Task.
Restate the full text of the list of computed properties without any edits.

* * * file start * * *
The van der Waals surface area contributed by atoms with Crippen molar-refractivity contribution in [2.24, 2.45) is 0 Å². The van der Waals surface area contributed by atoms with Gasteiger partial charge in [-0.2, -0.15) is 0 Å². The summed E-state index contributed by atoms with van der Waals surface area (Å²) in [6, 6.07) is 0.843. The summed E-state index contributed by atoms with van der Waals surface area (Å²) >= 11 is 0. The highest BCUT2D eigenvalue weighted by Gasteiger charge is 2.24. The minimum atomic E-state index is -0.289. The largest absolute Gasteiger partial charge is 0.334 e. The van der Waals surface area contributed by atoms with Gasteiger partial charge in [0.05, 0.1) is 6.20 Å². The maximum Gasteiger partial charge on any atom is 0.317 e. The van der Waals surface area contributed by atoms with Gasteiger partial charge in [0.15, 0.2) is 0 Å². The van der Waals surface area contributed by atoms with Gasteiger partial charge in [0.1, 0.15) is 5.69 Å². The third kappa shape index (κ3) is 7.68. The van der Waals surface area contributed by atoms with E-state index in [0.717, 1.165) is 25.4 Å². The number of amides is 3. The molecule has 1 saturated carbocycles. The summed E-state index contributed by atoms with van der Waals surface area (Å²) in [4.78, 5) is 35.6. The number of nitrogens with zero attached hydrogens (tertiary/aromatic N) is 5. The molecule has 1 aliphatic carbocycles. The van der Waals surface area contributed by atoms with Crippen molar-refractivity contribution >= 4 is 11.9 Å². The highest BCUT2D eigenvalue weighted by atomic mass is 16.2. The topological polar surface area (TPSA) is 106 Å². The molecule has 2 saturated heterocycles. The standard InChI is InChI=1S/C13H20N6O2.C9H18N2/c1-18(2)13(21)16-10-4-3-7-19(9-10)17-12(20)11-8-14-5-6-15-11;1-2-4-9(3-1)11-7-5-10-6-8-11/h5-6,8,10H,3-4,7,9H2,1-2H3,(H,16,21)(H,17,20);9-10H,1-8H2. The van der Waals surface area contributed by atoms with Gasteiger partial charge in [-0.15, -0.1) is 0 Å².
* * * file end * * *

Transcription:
The van der Waals surface area contributed by atoms with Crippen molar-refractivity contribution in [2.24, 2.45) is 0 Å². The van der Waals surface area contributed by atoms with Gasteiger partial charge in [-0.2, -0.15) is 0 Å². The summed E-state index contributed by atoms with van der Waals surface area (Å²) in [6, 6.07) is 0.843. The summed E-state index contributed by atoms with van der Waals surface area (Å²) >= 11 is 0. The highest BCUT2D eigenvalue weighted by Gasteiger charge is 2.24. The minimum atomic E-state index is -0.289. The largest absolute Gasteiger partial charge is 0.334 e. The van der Waals surface area contributed by atoms with Gasteiger partial charge in [0.05, 0.1) is 6.20 Å². The maximum Gasteiger partial charge on any atom is 0.317 e. The van der Waals surface area contributed by atoms with Gasteiger partial charge in [0.15, 0.2) is 0 Å². The van der Waals surface area contributed by atoms with Gasteiger partial charge in [0.1, 0.15) is 5.69 Å². The third kappa shape index (κ3) is 7.68. The van der Waals surface area contributed by atoms with E-state index in [0.717, 1.165) is 25.4 Å². The number of amides is 3. The molecule has 1 saturated carbocycles. The summed E-state index contributed by atoms with van der Waals surface area (Å²) in [4.78, 5) is 35.6. The number of nitrogens with zero attached hydrogens (tertiary/aromatic N) is 5. The molecule has 1 aliphatic carbocycles. The van der Waals surface area contributed by atoms with Crippen molar-refractivity contribution >= 4 is 11.9 Å². The highest BCUT2D eigenvalue weighted by atomic mass is 16.2. The topological polar surface area (TPSA) is 106 Å². The molecule has 2 saturated heterocycles. The standard InChI is InChI=1S/C13H20N6O2.C9H18N2/c1-18(2)13(21)16-10-4-3-7-19(9-10)17-12(20)11-8-14-5-6-15-11;1-2-4-9(3-1)11-7-5-10-6-8-11/h5-6,8,10H,3-4,7,9H2,1-2H3,(H,16,21)(H,17,20);9-10H,1-8H2. The van der Waals surface area contributed by atoms with Gasteiger partial charge in [-0.15, -0.1) is 0 Å².